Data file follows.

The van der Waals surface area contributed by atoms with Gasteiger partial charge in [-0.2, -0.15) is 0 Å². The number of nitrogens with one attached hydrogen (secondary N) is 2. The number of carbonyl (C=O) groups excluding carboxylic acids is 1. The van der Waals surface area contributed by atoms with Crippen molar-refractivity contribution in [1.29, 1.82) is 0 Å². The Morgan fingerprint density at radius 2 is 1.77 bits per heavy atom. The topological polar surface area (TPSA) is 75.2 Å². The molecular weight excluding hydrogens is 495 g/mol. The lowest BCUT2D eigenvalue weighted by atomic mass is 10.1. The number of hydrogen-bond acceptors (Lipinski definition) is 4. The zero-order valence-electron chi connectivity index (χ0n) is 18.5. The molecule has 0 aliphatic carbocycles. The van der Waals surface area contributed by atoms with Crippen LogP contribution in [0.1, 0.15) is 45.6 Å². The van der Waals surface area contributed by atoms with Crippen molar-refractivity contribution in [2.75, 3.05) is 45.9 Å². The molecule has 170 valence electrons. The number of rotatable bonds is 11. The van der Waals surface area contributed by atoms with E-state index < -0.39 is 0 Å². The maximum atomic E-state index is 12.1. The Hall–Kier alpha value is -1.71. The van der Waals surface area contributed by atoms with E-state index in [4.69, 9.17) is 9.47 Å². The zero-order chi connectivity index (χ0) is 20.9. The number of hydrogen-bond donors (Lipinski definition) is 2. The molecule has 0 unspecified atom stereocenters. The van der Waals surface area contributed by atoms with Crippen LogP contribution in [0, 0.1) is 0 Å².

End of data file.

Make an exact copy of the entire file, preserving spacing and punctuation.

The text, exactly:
The van der Waals surface area contributed by atoms with Gasteiger partial charge in [-0.2, -0.15) is 0 Å². The number of nitrogens with one attached hydrogen (secondary N) is 2. The number of carbonyl (C=O) groups excluding carboxylic acids is 1. The van der Waals surface area contributed by atoms with Crippen molar-refractivity contribution in [1.29, 1.82) is 0 Å². The Morgan fingerprint density at radius 2 is 1.77 bits per heavy atom. The topological polar surface area (TPSA) is 75.2 Å². The molecular weight excluding hydrogens is 495 g/mol. The lowest BCUT2D eigenvalue weighted by atomic mass is 10.1. The number of hydrogen-bond acceptors (Lipinski definition) is 4. The zero-order valence-electron chi connectivity index (χ0n) is 18.5. The molecule has 0 aliphatic carbocycles. The van der Waals surface area contributed by atoms with Crippen LogP contribution in [0.1, 0.15) is 45.6 Å². The van der Waals surface area contributed by atoms with Crippen molar-refractivity contribution in [2.75, 3.05) is 45.9 Å². The molecule has 170 valence electrons. The number of rotatable bonds is 11. The van der Waals surface area contributed by atoms with E-state index < -0.39 is 0 Å². The maximum atomic E-state index is 12.1. The Hall–Kier alpha value is -1.71. The van der Waals surface area contributed by atoms with E-state index in [4.69, 9.17) is 9.47 Å². The zero-order chi connectivity index (χ0) is 20.9. The number of hydrogen-bond donors (Lipinski definition) is 2. The molecule has 0 unspecified atom stereocenters. The van der Waals surface area contributed by atoms with Crippen LogP contribution in [0, 0.1) is 0 Å².